Analysis: How Clinton Video Was Designed Face By Face

Analysis: How Clinton Video Was Designed Face By Face

By David Lightman, McClatchy Washington Bureau (TNS)

WASHINGTON — Hillary Rodham Clinton can be a strong presidential candidate only if she gets broad, enthusiastic support from a new generation of voters. And that may be tough.

She’s the far-ahead front-runner for the Democratic nomination and may well coast to the party’s convention in 2016. But without the backing of younger voters, particularly women, as well as independents and liberals, she faces trouble in the general election.

The former secretary of state’s 2 minute, 18 second announcement video Sunday went right after those constituencies. It prominently featured a young mother, a woman in her 20s looking for work, an engaged same-sex couple and young children.

President Barack Obama eight years ago knew how to tap into that generation and its yen for younger, fresher politicians. He used social media as no national figure ever had before.

“Part of his appeal was ideological and part was generational,” said Brad Coker, managing director of Mason-Dixon Polling & Research in Florida.

In many ways, Clinton faces the same kind of challenge that’s tested Democratic frontrunners for decades. Democratic presidential candidates usually fall into one of two camps. There are the “inevitable” nominees who build support from the party establishment, notably labor unions, elected officials and big donors. Then there are the insurgents who are repelled by many of those same forces.

Clinton is more popular with women than men, but there’s been evidence that younger women are not eagerly embracing her, or for that matter the Democratic party.

“Women under 30 tend to look for something new,” said Coker.

They often didn’t rally around the Democrats’ efforts in 2014 U.S. Senate races to accuse Republicans of waging a “war on women.”

Such tactics remain problematic. A Quinnipiac University poll released last week found that 42 percent of all women in swing state Colorado, where the war-on- woman strategy backfired, found Clinton trustworthy.

One bright note for Clinton: She did better among women in the poll’s Iowa findings. The nation’s first caucus state is far more familiar with her, and she plans to make to her first campaign stop this week.

Even there, though, recent news was not all positive. Quinnipiac’s March 29-April 7 poll found her favorability among all voters in Iowa has “dropped significantly.”

Clinton will find in Iowa and elsewhere another hurdle: convincing Democratic liberals.

One potential pitfall will be her vote in the Senate in 2002 to support the war in Iraq.

It likely hurt her in 2008 against Barack Obama, who opposed the war. And former Rhode Island Gov. Lincoln Chafee is thinking of challenging her for the nomination in part to remind Democrats of her pro-war vote. Chafee is not in he same category as Obama and unlikely to seriously contest for the nomination, but raising the issue on a debate stage could rekindle liberal doubts about Clinton.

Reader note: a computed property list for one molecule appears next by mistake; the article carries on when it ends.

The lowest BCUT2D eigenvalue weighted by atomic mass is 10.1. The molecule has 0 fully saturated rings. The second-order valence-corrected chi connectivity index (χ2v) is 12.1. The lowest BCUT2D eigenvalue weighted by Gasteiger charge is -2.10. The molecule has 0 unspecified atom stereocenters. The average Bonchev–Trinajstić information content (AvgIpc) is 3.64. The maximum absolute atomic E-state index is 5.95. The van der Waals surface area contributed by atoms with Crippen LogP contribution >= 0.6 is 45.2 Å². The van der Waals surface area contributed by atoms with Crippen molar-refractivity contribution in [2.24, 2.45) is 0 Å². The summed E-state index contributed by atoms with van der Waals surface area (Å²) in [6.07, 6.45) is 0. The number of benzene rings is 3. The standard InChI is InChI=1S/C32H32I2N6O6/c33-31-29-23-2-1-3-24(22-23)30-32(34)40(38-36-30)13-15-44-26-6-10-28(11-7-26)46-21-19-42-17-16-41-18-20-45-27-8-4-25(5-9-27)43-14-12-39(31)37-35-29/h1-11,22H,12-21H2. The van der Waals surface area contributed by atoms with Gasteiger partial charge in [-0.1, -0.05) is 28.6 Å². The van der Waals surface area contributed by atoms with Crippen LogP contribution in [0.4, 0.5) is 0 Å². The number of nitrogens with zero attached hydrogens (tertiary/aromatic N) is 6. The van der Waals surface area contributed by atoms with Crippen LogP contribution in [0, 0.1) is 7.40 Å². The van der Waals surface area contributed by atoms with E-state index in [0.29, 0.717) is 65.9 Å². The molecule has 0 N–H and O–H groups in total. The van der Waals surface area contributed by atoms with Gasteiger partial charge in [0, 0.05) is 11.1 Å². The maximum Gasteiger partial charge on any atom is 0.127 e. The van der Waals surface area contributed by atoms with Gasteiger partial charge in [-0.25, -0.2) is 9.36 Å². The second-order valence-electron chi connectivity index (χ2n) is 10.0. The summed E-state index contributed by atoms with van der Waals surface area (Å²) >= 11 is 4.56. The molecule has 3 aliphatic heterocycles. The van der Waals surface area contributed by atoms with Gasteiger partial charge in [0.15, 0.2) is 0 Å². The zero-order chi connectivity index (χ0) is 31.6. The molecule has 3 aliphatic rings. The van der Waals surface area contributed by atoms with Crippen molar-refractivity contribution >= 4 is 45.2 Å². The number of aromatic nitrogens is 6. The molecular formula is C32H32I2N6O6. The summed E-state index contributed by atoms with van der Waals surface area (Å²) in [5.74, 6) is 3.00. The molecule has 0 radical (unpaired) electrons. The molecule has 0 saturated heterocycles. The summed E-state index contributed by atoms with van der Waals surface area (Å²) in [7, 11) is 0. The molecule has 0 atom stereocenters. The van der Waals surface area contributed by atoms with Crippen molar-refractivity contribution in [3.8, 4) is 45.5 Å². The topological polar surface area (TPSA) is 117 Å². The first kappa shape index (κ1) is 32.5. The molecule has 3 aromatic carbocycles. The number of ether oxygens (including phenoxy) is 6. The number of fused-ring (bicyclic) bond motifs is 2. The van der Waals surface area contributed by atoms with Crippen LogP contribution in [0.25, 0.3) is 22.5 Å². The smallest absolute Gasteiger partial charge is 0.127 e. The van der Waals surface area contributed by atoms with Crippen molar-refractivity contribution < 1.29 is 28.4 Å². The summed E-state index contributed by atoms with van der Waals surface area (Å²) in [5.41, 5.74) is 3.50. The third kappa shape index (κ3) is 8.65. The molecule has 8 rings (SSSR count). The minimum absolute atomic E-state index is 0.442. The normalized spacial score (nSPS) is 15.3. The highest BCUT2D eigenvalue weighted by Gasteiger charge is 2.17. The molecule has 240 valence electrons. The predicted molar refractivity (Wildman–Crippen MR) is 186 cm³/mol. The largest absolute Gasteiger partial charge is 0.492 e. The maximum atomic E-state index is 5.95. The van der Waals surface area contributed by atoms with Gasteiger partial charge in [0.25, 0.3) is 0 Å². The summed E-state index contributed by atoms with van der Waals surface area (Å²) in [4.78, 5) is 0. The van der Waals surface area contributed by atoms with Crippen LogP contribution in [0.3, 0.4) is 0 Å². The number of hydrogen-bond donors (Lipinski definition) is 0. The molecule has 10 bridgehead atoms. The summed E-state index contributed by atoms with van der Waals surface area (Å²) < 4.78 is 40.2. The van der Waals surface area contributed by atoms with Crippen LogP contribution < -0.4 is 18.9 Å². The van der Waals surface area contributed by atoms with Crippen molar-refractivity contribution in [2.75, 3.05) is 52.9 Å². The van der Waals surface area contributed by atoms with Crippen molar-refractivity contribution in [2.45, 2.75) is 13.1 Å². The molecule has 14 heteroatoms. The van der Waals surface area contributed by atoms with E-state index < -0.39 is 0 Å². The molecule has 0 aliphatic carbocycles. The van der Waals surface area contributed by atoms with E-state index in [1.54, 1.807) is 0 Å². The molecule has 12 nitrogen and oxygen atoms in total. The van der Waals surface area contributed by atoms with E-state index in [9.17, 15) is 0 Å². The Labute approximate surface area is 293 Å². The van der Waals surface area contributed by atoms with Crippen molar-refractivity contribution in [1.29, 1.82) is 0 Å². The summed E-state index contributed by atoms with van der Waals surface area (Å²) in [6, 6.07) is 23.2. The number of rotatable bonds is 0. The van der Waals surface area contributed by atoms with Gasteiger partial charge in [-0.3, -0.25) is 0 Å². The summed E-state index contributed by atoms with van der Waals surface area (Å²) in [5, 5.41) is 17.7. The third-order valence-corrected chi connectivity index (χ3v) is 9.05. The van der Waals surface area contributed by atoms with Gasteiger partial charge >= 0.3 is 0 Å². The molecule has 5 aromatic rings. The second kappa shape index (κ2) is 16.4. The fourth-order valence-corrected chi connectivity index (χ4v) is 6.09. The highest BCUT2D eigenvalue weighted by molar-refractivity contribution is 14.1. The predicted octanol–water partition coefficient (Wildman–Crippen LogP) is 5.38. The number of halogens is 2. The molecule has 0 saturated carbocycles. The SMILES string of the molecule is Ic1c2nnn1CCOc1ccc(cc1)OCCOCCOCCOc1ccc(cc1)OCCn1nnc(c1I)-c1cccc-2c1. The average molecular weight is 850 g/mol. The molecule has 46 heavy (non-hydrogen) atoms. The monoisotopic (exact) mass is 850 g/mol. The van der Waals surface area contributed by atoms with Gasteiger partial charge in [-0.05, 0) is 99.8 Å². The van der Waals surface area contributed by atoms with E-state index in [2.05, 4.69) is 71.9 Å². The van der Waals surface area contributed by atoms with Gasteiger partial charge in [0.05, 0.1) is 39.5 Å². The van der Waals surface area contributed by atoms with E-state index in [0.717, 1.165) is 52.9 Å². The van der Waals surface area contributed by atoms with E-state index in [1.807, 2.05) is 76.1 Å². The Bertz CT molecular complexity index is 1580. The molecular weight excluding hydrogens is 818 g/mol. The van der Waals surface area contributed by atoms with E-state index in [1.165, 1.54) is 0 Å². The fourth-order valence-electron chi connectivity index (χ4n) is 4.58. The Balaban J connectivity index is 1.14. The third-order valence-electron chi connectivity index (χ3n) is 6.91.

So far, other potential challengers have been careful not to sharply criticize Clinton, and have gained little political traction.

By going too far left, though, Clinton risks alienating independent voters she many need in some primaries, where they can vote Democratic, as well as the general election.

Should no serious Democratic challenger emerge, and the skeptics remain unconvinced, the danger for Clinton is that she wins almost by default, a too-common occurrence with Democratic front-runners.

Former Vice President Walter Mondale in 1983 and 1984 sewed up almost every Democratic establishment figure, only to have barely-known Sen. Gary Hart of Colorado suddenly emerge as a challenger.

The left, independents and younger voters all hungered for someone new and out of the usual box, and eight days after Mondale won Iowa, Hart buried him in the New Hampshire primary. Mondale eventually won the nomination, but as a weakened candidate.

The blueprint for Clinton could be her husband. As Bill Clinton sought the 1992 nomination, liberals rallied around Sen. Paul Tsongas of Massachusetts or Jerry Brown, the once and future California governor.

Clinton strategists figured Brown and Tsongas lacked the broad support to mount a strong challenge, and they were right. As the primary season ended, Clinton strengthened his appeal to independents by slamming hip-hop artist Sister Souljah.

A month later, the 45-year-old Clinton picked Al Gore, then 43, as his running mate. The bid for younger voters helped make his campaign all about a new generation bent on improving a rickety economy.

Clinton, 67, won’t have that advantage. Liberals are unenthusiastic, and independents are skeptical. Under-30 voters were in elementary school when her husband won the White House.

Her big advantage as she starts this journey: “There’s a bloc of voters looking for an anti-Clinton candidate, and just can’t find one,” Coker said.

(c)2015 McClatchy Washington Bureau, Distributed by Tribune Content Agency, LLC

Image: Screenshot via YouTube/Hillary Clinton


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